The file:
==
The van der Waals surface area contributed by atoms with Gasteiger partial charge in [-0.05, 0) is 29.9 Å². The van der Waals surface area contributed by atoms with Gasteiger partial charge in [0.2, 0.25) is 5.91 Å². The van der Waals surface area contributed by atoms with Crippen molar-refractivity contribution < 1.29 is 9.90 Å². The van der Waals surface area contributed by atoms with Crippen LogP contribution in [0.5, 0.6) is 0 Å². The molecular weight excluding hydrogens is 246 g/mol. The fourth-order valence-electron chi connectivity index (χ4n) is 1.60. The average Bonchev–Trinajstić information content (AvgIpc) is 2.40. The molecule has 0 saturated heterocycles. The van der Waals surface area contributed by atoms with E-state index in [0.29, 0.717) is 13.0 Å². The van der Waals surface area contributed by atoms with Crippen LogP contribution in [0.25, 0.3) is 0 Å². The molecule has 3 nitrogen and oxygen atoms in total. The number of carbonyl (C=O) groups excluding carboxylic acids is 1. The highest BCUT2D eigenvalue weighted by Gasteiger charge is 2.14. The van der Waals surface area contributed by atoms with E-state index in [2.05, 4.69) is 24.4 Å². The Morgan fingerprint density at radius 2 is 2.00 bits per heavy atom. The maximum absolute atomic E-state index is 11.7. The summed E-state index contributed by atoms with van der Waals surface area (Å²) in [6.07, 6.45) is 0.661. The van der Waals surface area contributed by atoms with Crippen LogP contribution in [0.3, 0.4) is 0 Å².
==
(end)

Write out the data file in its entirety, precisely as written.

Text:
The van der Waals surface area contributed by atoms with Gasteiger partial charge in [-0.05, 0) is 29.9 Å². The van der Waals surface area contributed by atoms with Gasteiger partial charge in [0.2, 0.25) is 5.91 Å². The van der Waals surface area contributed by atoms with Crippen molar-refractivity contribution < 1.29 is 9.90 Å². The van der Waals surface area contributed by atoms with Crippen LogP contribution in [0.5, 0.6) is 0 Å². The molecular weight excluding hydrogens is 246 g/mol. The fourth-order valence-electron chi connectivity index (χ4n) is 1.60. The average Bonchev–Trinajstić information content (AvgIpc) is 2.40. The molecule has 0 saturated heterocycles. The van der Waals surface area contributed by atoms with E-state index in [0.29, 0.717) is 13.0 Å². The van der Waals surface area contributed by atoms with Crippen LogP contribution in [0.25, 0.3) is 0 Å². The molecule has 3 nitrogen and oxygen atoms in total. The number of carbonyl (C=O) groups excluding carboxylic acids is 1. The highest BCUT2D eigenvalue weighted by Gasteiger charge is 2.14. The van der Waals surface area contributed by atoms with E-state index in [2.05, 4.69) is 24.4 Å². The Morgan fingerprint density at radius 2 is 2.00 bits per heavy atom. The maximum absolute atomic E-state index is 11.7. The summed E-state index contributed by atoms with van der Waals surface area (Å²) in [6.07, 6.45) is 0.661. The van der Waals surface area contributed by atoms with Crippen LogP contribution in [0.3, 0.4) is 0 Å².